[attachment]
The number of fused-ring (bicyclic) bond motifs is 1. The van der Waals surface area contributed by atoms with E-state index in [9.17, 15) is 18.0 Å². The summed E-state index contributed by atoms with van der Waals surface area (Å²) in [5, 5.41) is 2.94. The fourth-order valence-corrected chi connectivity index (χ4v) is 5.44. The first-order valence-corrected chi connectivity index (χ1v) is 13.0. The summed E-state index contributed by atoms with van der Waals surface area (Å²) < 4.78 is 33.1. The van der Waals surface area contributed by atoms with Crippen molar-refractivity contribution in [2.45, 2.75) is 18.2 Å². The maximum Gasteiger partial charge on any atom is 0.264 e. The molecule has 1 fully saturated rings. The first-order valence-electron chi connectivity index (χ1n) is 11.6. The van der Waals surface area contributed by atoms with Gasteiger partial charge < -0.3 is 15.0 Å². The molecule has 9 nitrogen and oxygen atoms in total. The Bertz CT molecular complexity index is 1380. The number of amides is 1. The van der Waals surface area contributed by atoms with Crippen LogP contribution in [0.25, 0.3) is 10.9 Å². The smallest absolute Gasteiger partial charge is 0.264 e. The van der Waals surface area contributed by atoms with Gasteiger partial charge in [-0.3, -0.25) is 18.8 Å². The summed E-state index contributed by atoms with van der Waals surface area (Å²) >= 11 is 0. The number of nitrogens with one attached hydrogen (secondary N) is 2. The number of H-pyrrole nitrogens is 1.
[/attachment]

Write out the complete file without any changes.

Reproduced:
The number of fused-ring (bicyclic) bond motifs is 1. The van der Waals surface area contributed by atoms with E-state index in [9.17, 15) is 18.0 Å². The summed E-state index contributed by atoms with van der Waals surface area (Å²) in [5, 5.41) is 2.94. The fourth-order valence-corrected chi connectivity index (χ4v) is 5.44. The first-order valence-corrected chi connectivity index (χ1v) is 13.0. The summed E-state index contributed by atoms with van der Waals surface area (Å²) < 4.78 is 33.1. The van der Waals surface area contributed by atoms with Crippen molar-refractivity contribution in [2.45, 2.75) is 18.2 Å². The maximum Gasteiger partial charge on any atom is 0.264 e. The molecule has 1 fully saturated rings. The first-order valence-electron chi connectivity index (χ1n) is 11.6. The van der Waals surface area contributed by atoms with Gasteiger partial charge < -0.3 is 15.0 Å². The molecule has 9 nitrogen and oxygen atoms in total. The Bertz CT molecular complexity index is 1380. The number of amides is 1. The van der Waals surface area contributed by atoms with Crippen LogP contribution in [0.25, 0.3) is 10.9 Å². The smallest absolute Gasteiger partial charge is 0.264 e. The van der Waals surface area contributed by atoms with Gasteiger partial charge in [-0.3, -0.25) is 18.8 Å². The summed E-state index contributed by atoms with van der Waals surface area (Å²) >= 11 is 0. The number of nitrogens with one attached hydrogen (secondary N) is 2. The number of H-pyrrole nitrogens is 1.